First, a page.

Monday, February 9, 2009

Brooklyn Heights, Brooklyn, New York

Last week I blogged about the Brooklyn Heights Promenade, and this week I'd like to show some more sites from the Brooklyn Heights neighborhood, and explain a little more about the area.
The first two photos are of the views of the East River and lower Manhattan as seen from the northern end of Brooklyn Heights, taken as I walked away from the promenade.

This photo, and the one below, show some of the houses and buildings that face that same spectacular view, and have the promenade adjacent to their backyard.

Brooklyn Heights encapsulates the history of New York and America. The Dutch first appeared in 1645, forming the settlement of "Breuckelen." The word "breuckelen" means marsh land, is thought to come from the areas resemblance to Breuckelen, Holland, where the settlers originated.

It was from Brooklyn Heights that George Washington watched the Revolutionary War Battle of Brooklyn unfold into a terrible defeat for the young Colonial Army. Under the cover of darkness on August 29th, 1776, Washington's army crossed the East River from Fulton Ferry, below where the Brooklyn Bridge rises today, leaving Brooklyn to the British. I'll write more about the Battle of Brooklyn in a future blog post

The bluffs of Brooklyn Heights were already a popular location in the 18th century when many of Manhattan's early merchants built mansions here overlooking the city on the island below.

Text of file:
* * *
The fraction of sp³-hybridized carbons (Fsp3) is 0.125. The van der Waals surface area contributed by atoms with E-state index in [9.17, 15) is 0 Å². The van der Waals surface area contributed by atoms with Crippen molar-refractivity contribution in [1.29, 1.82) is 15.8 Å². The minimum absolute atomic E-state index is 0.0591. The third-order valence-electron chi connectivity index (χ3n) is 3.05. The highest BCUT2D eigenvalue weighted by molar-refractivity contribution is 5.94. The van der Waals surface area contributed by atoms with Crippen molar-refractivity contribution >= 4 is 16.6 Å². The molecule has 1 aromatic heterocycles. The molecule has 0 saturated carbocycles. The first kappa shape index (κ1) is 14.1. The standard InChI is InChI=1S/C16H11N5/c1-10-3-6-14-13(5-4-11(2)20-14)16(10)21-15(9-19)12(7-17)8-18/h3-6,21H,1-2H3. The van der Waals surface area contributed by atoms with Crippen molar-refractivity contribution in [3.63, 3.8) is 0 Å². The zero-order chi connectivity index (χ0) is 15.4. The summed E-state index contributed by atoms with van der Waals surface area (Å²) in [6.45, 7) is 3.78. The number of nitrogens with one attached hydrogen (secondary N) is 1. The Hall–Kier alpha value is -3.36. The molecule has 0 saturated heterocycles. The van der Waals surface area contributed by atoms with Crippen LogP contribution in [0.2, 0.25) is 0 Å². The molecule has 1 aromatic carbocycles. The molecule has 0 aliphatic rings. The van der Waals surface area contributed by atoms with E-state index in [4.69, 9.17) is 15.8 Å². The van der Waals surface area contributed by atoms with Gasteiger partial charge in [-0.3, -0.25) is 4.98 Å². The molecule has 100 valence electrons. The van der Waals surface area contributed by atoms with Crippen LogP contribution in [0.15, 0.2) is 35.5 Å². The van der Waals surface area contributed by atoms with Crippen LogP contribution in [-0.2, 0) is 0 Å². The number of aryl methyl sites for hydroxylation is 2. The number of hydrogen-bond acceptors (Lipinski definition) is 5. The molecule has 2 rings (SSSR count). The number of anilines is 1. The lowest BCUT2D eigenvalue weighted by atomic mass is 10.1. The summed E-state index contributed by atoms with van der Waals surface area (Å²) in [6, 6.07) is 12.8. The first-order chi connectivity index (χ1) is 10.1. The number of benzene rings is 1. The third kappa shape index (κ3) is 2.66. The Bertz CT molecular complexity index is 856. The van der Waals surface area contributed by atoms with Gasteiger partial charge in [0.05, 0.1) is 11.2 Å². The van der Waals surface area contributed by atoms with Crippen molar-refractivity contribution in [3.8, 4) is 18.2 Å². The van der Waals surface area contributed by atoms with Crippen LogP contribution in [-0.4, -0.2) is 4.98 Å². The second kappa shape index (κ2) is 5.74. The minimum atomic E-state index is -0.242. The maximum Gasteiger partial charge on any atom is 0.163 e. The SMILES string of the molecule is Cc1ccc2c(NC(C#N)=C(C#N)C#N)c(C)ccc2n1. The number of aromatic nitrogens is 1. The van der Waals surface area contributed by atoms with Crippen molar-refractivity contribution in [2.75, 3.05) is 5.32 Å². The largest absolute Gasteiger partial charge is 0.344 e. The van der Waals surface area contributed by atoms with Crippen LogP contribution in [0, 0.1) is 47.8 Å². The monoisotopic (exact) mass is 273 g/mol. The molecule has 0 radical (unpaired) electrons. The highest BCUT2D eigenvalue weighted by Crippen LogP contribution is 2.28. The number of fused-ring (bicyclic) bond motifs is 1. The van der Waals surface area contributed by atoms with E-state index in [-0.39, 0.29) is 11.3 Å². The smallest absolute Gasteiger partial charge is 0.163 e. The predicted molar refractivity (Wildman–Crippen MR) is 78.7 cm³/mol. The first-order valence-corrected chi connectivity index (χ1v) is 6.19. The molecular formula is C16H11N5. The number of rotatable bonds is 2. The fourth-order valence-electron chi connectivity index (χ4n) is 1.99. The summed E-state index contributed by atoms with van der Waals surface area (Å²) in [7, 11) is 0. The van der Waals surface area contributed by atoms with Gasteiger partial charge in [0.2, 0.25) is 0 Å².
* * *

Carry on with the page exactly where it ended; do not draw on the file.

In 1807, Robert Fulton captained his steamboat, The Clermont, from Brooklyn on its maiden voyage up the Hudson River. In 1814, Fulton gained a franchise to operate ferry service via steamboat from Brooklyn to Manhattan, which enabled both Brooklyn and Manhattan residents to travel easily back and forth across the East River. Brooklyn Heights then became the city's first suburb.

As the population of Brooklyn exploded, it became a city in 1833, and throughout much of the 1800s was the third most populous city in America! On January 1, 1898, Brooklyn became a borough of the city of New York.

Brooklyn Heights developed a reputation as a haven for writers. In 1855, it was here that Walt Whitman printed the first ten pages of his well-known book of poetry, Leaves of Grass, including the poem "Crossing Brooklyn Ferry."

Click to enlarge the photo above to see the original slate sidewalk that still remains in many areas of Brooklyn Heights.

Some of the famous inhabitants who lived in Brooklyn Heights were two-time Pulitzer Prize-winner Norman Mailer, who lived near the 70 Willow Street residence where Truman Capote wrote the novel "Breakfast At Tiffany's," and not too far from the former 102 Pierrepoint Street residence where fellow Pulitzer Prize-winning author Arthur Miller wrote "All My Sons." Miller lived for a time with wife Marilyn Monroe at 62 Montague Street, where he wrote "Death Of A Salesman."

Brooklyn Heights is now the current home of celebrities Gabriel Byrne, who won the Golden Globe for Best Actor in a TV drama, Paul Giamatti, who won Best Actor in a Motion Picture or Mini-Series Made for Television for his role in HBO’s "John Adams", and Ugly Betty star Ana Ortiz, who plays sister Hilda on the hit ABC-TV show.

The neighborhood is charming, full of many old homes dating back to the 1800's, and lined with narrow streets. The house above dates back to 1830.

The residences have many different styles of architecture-- Federal, Italianate and Greek revival style brownstones and buildings. In 1965, Brooklyn Heights was the first New York neighborhood to gain the status of historic district.